A semi-definitive list of worst nightmares, by Krystal Sutherland. (General fiction, adult, teens, YA)
Esther Solar's family is . . . unusual.
Her father hasn't left the basement in six years.
Her brother is terrified of darkness.
Esther isn't afraid of anything – because she avoids pretty much everything.
Elevators are off limits, as are open spaces, crowds, family pets, birds, needles, haircuts, dolls and mirrors.
But when Esther is pickpocketed by her cocky old classmate Jonah Walker, Esther and Jonah become surprising friends.
Jonah sets a challenge: every week they must work their way through the world's fifty most common phobias. Skydiving, horse riding, beekeeping, public speaking, reptilehouses – they plan to do it all.
Soon their weekly foray into fear becomes the only thing that keeps them tethered to reality, and to each other.
But each is keeping a secret from the other, a secret that threatens to rip them apart. (From the blurb)
This book was not at all what I expected, it was so much more.
I knew I was hooked just a few lines in, I loved Esther immediately and the writing is so quirky.
Don't be fooled by the quirkiness though, it's undoubtedly the thing that keeps the story from being heavy but it's so much more than just a bit of quirky teen fiction.
Esther's family believe they are cursed, her father hasn't left the basement for years, her mother surrounds herself with good luck charms and has a serious gambling addiction, Eugene, her twin brother is terrified of the dark, but he is actually depressed, suicidal, her best friend doesn't speak, even Esther thought she was an imaginary friend, as for Esther, she's afraid of a multitude of things, most of all, being seen, really seen.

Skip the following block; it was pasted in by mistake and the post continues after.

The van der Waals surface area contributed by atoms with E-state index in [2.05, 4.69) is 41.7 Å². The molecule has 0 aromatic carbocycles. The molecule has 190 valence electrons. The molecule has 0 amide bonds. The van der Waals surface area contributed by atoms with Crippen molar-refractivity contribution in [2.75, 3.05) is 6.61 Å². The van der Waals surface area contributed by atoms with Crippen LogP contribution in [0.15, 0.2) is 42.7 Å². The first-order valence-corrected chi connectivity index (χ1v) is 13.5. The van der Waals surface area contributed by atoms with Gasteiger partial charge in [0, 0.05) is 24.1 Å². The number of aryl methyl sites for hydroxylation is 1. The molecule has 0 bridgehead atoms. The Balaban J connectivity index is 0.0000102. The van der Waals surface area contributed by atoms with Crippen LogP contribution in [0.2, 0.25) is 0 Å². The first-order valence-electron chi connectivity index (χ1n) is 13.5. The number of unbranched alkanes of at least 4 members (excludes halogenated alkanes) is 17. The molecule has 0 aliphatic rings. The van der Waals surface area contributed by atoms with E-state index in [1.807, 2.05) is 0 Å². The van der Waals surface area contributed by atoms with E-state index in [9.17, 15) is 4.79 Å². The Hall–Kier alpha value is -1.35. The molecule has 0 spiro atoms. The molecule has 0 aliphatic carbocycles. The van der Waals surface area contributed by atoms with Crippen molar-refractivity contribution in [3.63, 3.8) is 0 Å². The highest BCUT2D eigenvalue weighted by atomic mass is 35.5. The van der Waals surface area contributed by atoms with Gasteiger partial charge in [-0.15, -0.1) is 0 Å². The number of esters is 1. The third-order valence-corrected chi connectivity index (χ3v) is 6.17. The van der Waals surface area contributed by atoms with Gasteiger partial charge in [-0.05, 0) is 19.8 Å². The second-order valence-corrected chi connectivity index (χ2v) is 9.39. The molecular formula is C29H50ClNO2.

Jonah, was Esther's friend when they were just 8 but she hasn't seen him since, he comes back into her life after pickpocketing her at a bus stop.
Together they face Esther's fears.
A semi-definitive list of worst nightmares is woven out of all of the different characters problems, it deals with anxiety, addiction, depression and suicide.
There is a suicide attempt by a main character, which is important to know in case you're not in the right place to read about that right now.
There's a touch of supernatural woven through the story but it's done in such a way that you can, I feel, interpret it how you will, is it real, or is it in the imagination of the characters?
The tale of Reginald Solar, Esther's grandfather, ex-cop, who believes he knew Death – the grim reaper, adds so much to the story. Often these concurrent stories, flashing back to the past, end up being entirely superfluous, but this was not one of those.
I felt the way the book dealt with mental illness was spot on, there wasn't just one character affected, it showed that all kinds of people suffer in different ways.
It was, despite how it may sound so far, an uplifting story about love, friendship, facing your anxieties and accepting help. The book is not patronising and doesn't make light of the subject matter but Krystal Sutherland does this without making the book a hard slog to read.
Saying that, it is one you'll want to give your full attention.
I enjoyed this book so much that it's definitely one I'll want to read again. It made me think, and I'll be thinking about it for a while. I love a book that can do that.
A semi-definitive list of worst nightmares is published on September 5th and it's a book I wholeheartedly recommend.
It gets a thoroughly well deserved five stars from me. ⭐️⭐️⭐️⭐️⭐️
I received a free copy of this book from Netgalley for review purposes but all thoughts and opinions are my own.